Here in the UK we are the fourth biggest consumers of chocolate in the world but experts estimate that chocolate ranks just below red meat in terms of eco-unfriendly foods. With Easter coming up, we thought we’d look at how we can all help to make chocolate a more environmentally and ethically sustainable treat. First, let’s take a look at why it is so high on the list of things NOT to eat.

On the left are the raw cacao beans, the ones on the right have been roasted

Cacao (the raw product which is roasted to make cocoa before it is turned into chocolate) likes humid, shady climate conditions which is why it is cultivated around the equator, mainly in West Africa, Central and South America. One of the main problems is deforestation – farmers cutting down older trees to make way for planting new mono-crop plantations.  In the Ivory Coast, the largest exporter, 80% of traditional forest has been lost to cacao farming in the last 50 years, leading to the release of carbon-dioxide and driving global warming, and loss of crucial biodiversity.  Shade-loving cacao plants can still fruit in full sun but at a much lower yield and they need much more water, pesticides, and herbicides to thrive (it’s estimated it takes about 1000 litres to produce one chocolate bar). Rising global temperatures will only make this problem worse, perpetuating a vicious cycle. 

This is enough to give chocolate growing a bad name but…three quarters of chocolate eaten in this country is milk chocolate. So, add in a good sprinkling of refined sugar (probably grown as a monocrop in tropical areas, leading to deforestation, climate change etc etc), splash in some unsustainable palm-oil and methane-producing cow’s milk, and finish with protective plastic packaging made from petroleum products and we can begin to understand chocolate’s eco bad-boy label. That’s before we even start to look at the manufacturing processes and transportation.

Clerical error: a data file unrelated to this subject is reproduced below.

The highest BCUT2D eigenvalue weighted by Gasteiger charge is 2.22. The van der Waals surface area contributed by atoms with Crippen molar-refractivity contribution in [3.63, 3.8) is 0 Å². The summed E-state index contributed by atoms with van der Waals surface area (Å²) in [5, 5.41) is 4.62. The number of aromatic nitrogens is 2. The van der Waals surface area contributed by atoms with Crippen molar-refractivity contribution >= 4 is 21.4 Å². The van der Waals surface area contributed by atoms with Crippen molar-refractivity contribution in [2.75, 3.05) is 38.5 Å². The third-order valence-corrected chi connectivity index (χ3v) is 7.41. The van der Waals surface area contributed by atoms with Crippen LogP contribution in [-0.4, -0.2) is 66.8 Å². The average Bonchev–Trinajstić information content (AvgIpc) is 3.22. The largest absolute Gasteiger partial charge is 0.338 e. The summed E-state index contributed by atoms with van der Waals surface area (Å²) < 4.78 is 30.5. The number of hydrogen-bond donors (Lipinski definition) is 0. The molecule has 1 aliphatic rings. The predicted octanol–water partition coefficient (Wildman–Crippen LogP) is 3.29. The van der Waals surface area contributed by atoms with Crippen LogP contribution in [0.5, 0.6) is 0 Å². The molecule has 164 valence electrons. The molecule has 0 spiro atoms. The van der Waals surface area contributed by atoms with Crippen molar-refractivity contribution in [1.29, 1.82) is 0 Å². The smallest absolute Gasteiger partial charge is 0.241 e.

What about Fairtrade, is it relevant? Definitely! Most farmers are still living below the poverty line, many relying on child and slave labour, and even child-trafficking in some areas. On top of that, cacao farming is highly dangerous and intensive work, often involving machetes, toxic chemicals, and back-breaking physical labour. Although some of the major companies pledged over 20 years ago to end child and slave labour and deforestation practices, the reality is rather different as they mainly rely on small farms in rural Africa resulting in practically untraceable supply chains. In addition, recent changes have meant that only 20% of ingredients must be Fairtrade to receive Fairtrade status, compared to 50% before. Some smaller companies are now choosing to go one step further because of these issues and trade directly with farmers.

Is there any hope for the future of cacao farming?  Yes! Planting cacao under the shady canopy of existing tropical hardwood trees and mixed with other crops has been shown to help improve biodiversity, carbon sequestration and nutrients in the soil as well as making the plants stronger and more resilient to pests and diseases; introducing new pruning and harvesting techniques has helped maximise cropping on existing farmland preventing destruction of the rainforests.

So, what steps can we take to help? Choose dark chocolate over milk or choose vegan milk chocolate that uses plant milks, (dark chocolate is also believed to have many health benefits). Be aware of packaging – avoid small, fun-size bars or packets, Easter Eggs wrapped in foil and packaged in plastic. Consider buying bars not eggs for older children or adults. Seek out companies involved in Direct Trade which have more accountability than Fairtrade. Look out for Rainforest Alliance/UTZ certified brands. Check labels for ingredients -look for chocolate that doesn’t contain palm oil. 

Some of the best eco-friendly and ethical brands: Seed and Bean, Land, and Cacao Crudo (all these use 100% compostable packaging), Divine, Love Cocoa, Willie’s Cacao, Chocolate and Love, Plamil, Traidcraft, Moo Free, Cocoa Loco, Cox and Co, Tony’s Chocolonely, Booja Booja, Montezuma’s and Hotel Chocolat.  Tesco’s own brand chocolate is 100% Rainforest Alliance.

Some to avoid are “Mondelez International” – formerly Cadbury plc, Mars, Ferrero Rocher, Thorntons, Green & Black and particularly Nestle.

Fiona Smith